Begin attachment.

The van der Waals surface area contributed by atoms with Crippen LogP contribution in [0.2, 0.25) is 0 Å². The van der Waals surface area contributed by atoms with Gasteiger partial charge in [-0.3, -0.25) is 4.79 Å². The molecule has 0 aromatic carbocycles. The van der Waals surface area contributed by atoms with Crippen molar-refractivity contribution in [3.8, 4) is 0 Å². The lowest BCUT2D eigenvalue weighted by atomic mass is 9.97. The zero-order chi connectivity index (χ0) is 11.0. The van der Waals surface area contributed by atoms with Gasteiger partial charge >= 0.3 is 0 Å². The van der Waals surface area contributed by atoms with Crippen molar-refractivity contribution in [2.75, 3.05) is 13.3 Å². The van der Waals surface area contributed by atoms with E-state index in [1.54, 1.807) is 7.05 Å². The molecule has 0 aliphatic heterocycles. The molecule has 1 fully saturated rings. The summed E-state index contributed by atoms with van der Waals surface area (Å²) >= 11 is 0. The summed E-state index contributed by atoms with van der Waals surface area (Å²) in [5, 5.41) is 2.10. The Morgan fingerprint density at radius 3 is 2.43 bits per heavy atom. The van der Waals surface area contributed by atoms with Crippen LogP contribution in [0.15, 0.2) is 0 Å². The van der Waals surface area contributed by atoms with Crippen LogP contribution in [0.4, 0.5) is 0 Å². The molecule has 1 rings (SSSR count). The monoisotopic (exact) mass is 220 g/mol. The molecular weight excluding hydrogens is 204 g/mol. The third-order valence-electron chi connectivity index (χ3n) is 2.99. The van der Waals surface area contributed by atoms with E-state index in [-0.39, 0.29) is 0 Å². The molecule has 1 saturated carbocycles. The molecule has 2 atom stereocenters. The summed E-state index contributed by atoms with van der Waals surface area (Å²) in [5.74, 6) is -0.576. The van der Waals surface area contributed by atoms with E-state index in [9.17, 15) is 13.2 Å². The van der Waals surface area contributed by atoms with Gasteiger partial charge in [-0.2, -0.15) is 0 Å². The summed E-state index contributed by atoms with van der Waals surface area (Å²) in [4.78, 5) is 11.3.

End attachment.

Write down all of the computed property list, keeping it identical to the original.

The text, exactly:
The van der Waals surface area contributed by atoms with Crippen LogP contribution in [0.2, 0.25) is 0 Å². The van der Waals surface area contributed by atoms with Gasteiger partial charge in [-0.3, -0.25) is 4.79 Å². The molecule has 0 aromatic carbocycles. The van der Waals surface area contributed by atoms with Crippen molar-refractivity contribution in [3.8, 4) is 0 Å². The lowest BCUT2D eigenvalue weighted by atomic mass is 9.97. The zero-order chi connectivity index (χ0) is 11.0. The van der Waals surface area contributed by atoms with Gasteiger partial charge >= 0.3 is 0 Å². The van der Waals surface area contributed by atoms with Crippen molar-refractivity contribution in [2.75, 3.05) is 13.3 Å². The van der Waals surface area contributed by atoms with E-state index in [1.54, 1.807) is 7.05 Å². The molecule has 0 aliphatic heterocycles. The molecule has 1 fully saturated rings. The summed E-state index contributed by atoms with van der Waals surface area (Å²) >= 11 is 0. The summed E-state index contributed by atoms with van der Waals surface area (Å²) in [5, 5.41) is 2.10. The Morgan fingerprint density at radius 3 is 2.43 bits per heavy atom. The van der Waals surface area contributed by atoms with Crippen LogP contribution in [0.15, 0.2) is 0 Å². The van der Waals surface area contributed by atoms with Crippen LogP contribution in [0.4, 0.5) is 0 Å². The molecule has 1 rings (SSSR count). The monoisotopic (exact) mass is 220 g/mol. The molecular weight excluding hydrogens is 204 g/mol. The third-order valence-electron chi connectivity index (χ3n) is 2.99. The van der Waals surface area contributed by atoms with E-state index in [-0.39, 0.29) is 0 Å². The molecule has 1 saturated carbocycles. The molecule has 2 atom stereocenters. The summed E-state index contributed by atoms with van der Waals surface area (Å²) in [5.74, 6) is -0.576. The van der Waals surface area contributed by atoms with E-state index in [9.17, 15) is 13.2 Å². The van der Waals surface area contributed by atoms with Gasteiger partial charge in [-0.2, -0.15) is 0 Å². The summed E-state index contributed by atoms with van der Waals surface area (Å²) in [4.78, 5) is 11.3.